The Telescopes
Before Kitt Peak was built, students and women found it almost impossible to secure time at a major telescope; here they have an equal chance. Astronomers use the equipment free of charge, but must learn to be philosophical, sometimes waiting many months only to be clouded out.
    Computers control the instruments; CCD (charge-coupled device) image sensors convert light into digital form and store it on computer tape for later analysis. It's rare for an observer to actually look through a telescope these days, and few instruments even feature an eyepiece. Most telescopes at Kitt Peak have designs to maximize their light-gathering power rather than their magnification—a distant star looks the same size through even the biggest scopes. The McMath-Pierce Solar Telescope, however, produces a 30-inch image of the sun by using mirrors in a slanted 500-foot corridor, about 300 feet of which run below ground. You can go inside to peer up and down the long chamber and see the mirrors. This telescope won an architectural award in 1962, a rare accolade for an observatory.
    The 2.1-meter (84-inch) telescope nearby was the first large instrument on Kitt Peak for nighttime observing; a viewing gallery and exhibits are inside. Astronomers use the scope to observe distant stars and galaxies in both the visible and infrared spectra. The Mayall 4-meter (158-inch), one of the world's largest telescopes, resides in an 18-story building. An elevator takes you to the 10th-floor observation deck, offering panoramic views of southern Arizona and northern Sonora. Spacewatch (www.lpl.arizona.edu/spacewatch), a group at the University of Arizona's Lunar and Planetary Laboratory, explores the solar system for small objects—including Earth-orbit-crossing asteroids—with 1.8-meter and 0.9-meter telescopes. If you stop at the picnic area, you can get a close look at a giant radio telescope of the Very Long Baseline Array; it's one of 10 spaced between Hawaii and the Caribbean that link to form a single antenna with extremely high resolution; a sign explains how the system works.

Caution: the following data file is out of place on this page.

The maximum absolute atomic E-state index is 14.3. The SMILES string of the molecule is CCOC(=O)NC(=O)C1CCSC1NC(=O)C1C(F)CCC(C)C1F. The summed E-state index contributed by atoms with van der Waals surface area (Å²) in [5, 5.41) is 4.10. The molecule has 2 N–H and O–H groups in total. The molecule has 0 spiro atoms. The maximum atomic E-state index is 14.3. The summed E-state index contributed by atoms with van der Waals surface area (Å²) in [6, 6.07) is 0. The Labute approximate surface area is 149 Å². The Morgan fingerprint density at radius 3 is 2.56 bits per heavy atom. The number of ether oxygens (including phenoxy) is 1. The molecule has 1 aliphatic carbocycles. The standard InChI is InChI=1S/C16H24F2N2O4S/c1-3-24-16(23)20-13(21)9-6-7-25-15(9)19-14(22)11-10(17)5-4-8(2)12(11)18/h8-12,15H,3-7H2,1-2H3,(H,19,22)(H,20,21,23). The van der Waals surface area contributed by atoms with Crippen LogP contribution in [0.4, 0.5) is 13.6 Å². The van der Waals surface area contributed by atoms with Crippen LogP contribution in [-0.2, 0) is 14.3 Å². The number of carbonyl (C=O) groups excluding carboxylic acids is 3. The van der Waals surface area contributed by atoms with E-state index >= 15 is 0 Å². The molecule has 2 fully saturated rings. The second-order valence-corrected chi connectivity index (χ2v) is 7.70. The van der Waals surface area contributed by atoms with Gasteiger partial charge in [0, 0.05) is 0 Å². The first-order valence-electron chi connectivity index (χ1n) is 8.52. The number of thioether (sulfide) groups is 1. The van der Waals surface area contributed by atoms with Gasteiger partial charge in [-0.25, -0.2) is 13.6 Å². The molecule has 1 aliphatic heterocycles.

SELLS

Sells, the largest town on the Tohono O'odham Reservation, serves as tribal headquarters. The dependable water here has made the place a popular stop for travelers since prehistoric times. Originally known as Indian Oasis, the settlement took its present name in 1918 to honor Indian Commissioner Cato Sells. The town lies 58 miles southwest of Tucson via AZ 86, 20 miles past the turnoff for Kitt Peak. Offices, schools, and a shopping center (Basha's supermarket/bakery and a post office) line a business loop just south of the main highway.

Tohono O'odham All-Indian Rodeo and Fair
Tohono O'odham cowboys show off their riding and roping skills in the tribe's big annual event, usually held on the first weekend of February. The Tohono O'odham put on a parade, exhibit crafts, serve Indian fry bread, and perform songs and dances. Obtain the dates from the tribal office in Sells (520/383-2588, ext. 5) or the Visitors Bureau in Tucson (520/632-6024 or 800/638-8350).
    Before camping or exploring the backcountry, check to see if you'll need a permit from one of the 11 districts of the reservation; the Tohono O'odham Tribe Administration (Sells, AZ 85634, 520/383-2028) can advise you on which district to contact and give you its telephone number. The administration office is in an all-white building with a man-in-the-maze symbol, near schools on the north side of the business loop; enter from the back. Ask about road conditions if you plan to venture off the main highway; dirt roads can become impassable after rains.

On to Organ Pipe Cactus National Monument